Guitar Ensemble strikes a chord with Esperanza: The Light of Hope

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By Tan Su (15S07A), Amanda Chang (15A03A), Qiu Jia Hui (15S03B)
Photos by Yang Yang (15S06P), Amanda Chang (15A03A) of Raffles Photographic Society

As the curtains parted, “Esperanza” itself was quite literally seen from the strings of fairy lights that illuminated the entire stage, giving rise to an almost magical atmosphere. This theme represented the hope that Raffles Guitar Ensemble (RJGE) wished to bring to the audience with their music, and we can assuredly say that they achieved what they set out to do.


The concert kicked off with the main ensemble performing a selection of lilting tunes such as “Summers Wind” and “Coup de Couer – Les Reves du Matin”. “Summers Wind” was an uplifting and pleasant piece, which occasionally inherited mysterious undertones at times, but edged the audience into a spirit of light-hearted nostalgia with pizzicato plucking in the main melody. “Coup de Couer – Les Reves du Matin”, on the other hand, was a piece that commenced deceptively cheerfully but took its audience on a rollercoaster of emotional highs and lows. Halfway through the performance, the peaceful tones smoothly transitioned into a wistful melody with a series of deep, resonant notes, as the ensemble employed a few pregnant pauses to allow a dark and melancholic mood to settle in. This heavy mood then swelled as rapid and slightly disconcerting riffs crescendoed until the ensemble eventually burst into an abruptly ecstatic melody. The overwhelming enthusiasm in the piece was quickly tempered, as the ensemble gently brought across the final cadences of the piece. This performance truly kept the audience on the edge of their seats, engaging the dynamics of music to accentuate its mystifying nature.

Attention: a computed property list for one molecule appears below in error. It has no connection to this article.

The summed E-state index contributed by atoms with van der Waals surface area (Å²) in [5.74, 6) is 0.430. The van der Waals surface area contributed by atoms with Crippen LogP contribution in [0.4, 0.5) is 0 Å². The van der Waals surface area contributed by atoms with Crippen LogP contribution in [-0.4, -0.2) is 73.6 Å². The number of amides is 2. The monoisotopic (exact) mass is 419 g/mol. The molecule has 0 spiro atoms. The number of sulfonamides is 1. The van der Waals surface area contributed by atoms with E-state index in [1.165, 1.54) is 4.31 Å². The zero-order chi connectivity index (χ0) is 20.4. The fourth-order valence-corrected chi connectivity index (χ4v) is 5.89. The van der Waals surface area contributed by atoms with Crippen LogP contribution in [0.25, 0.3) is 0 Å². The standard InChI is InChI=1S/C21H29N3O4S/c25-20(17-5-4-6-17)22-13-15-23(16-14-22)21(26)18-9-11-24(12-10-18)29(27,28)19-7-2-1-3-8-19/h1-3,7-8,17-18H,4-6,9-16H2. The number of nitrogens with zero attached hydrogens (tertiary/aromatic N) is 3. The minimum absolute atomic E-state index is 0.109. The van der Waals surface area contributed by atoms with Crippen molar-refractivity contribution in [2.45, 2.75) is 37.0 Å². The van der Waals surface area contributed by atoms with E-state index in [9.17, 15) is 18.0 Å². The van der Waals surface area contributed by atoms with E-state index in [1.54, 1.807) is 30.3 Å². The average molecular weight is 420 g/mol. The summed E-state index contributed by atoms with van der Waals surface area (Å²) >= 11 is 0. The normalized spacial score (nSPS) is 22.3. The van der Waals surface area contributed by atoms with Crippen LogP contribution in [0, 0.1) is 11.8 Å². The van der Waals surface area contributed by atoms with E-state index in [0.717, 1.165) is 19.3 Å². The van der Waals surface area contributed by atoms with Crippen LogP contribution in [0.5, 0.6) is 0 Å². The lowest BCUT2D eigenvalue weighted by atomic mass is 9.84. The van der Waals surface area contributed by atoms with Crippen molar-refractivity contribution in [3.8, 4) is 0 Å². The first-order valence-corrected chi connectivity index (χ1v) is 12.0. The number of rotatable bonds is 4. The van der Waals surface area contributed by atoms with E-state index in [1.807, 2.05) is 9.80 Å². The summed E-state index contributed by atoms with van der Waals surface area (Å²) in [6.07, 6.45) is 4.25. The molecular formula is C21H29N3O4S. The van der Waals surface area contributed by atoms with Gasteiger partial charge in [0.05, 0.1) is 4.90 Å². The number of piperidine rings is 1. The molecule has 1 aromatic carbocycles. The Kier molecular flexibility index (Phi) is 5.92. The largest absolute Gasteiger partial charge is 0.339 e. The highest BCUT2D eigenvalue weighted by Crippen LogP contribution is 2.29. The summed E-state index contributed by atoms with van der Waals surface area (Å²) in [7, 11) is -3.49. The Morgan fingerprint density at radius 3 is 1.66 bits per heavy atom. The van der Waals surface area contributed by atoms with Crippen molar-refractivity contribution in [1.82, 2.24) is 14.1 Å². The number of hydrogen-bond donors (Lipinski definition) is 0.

All pieces by the RJGE main ensemble, including two other pieces of Ai No Kurashi and Scherzino Mexicano, were conducted by Mr Michael Gaspar, a graduate of LaSalle College of the Arts with a Diploma in Music who has picked up numerous awards in his professional career as a guitarist such as the Grand Prix awards in the Singapore Guitar Festival.


Following the Main Ensemble, the Junior Ensemble put on a wonderful performance, made all the more impressive by the fact that it was their first time on stage. According to Mr Gaspar, the confidence level of the Year 5 batch was remarkable, seeing that the time they had to learn the pieces was very limited. Classical guitar pieces including “Calypso” and “English Country Garden” allowed the audience to unwind with their spirit-lifting and cheerful tunes. Backed up by the Year 5 batch on guitar, the impressive rendition of OneRepublic’s “Counting Stars” also put vocalists Alina Sng, Alyssa Chua, Sarah Chooi and Jaron Chong in the limelight. They took turns to display their vocal prowess to the audience, and their solid harmonies certainly did not fail to enrapture and entertain, seeing that some members of the audience were bobbing their heads along to the catchy tune. However, it was unfortunate that their vocals, perhaps a tad too powerful, drowned out the ensemble’s accompaniment. The performance, though already outstanding, could have been improved with better sound balance.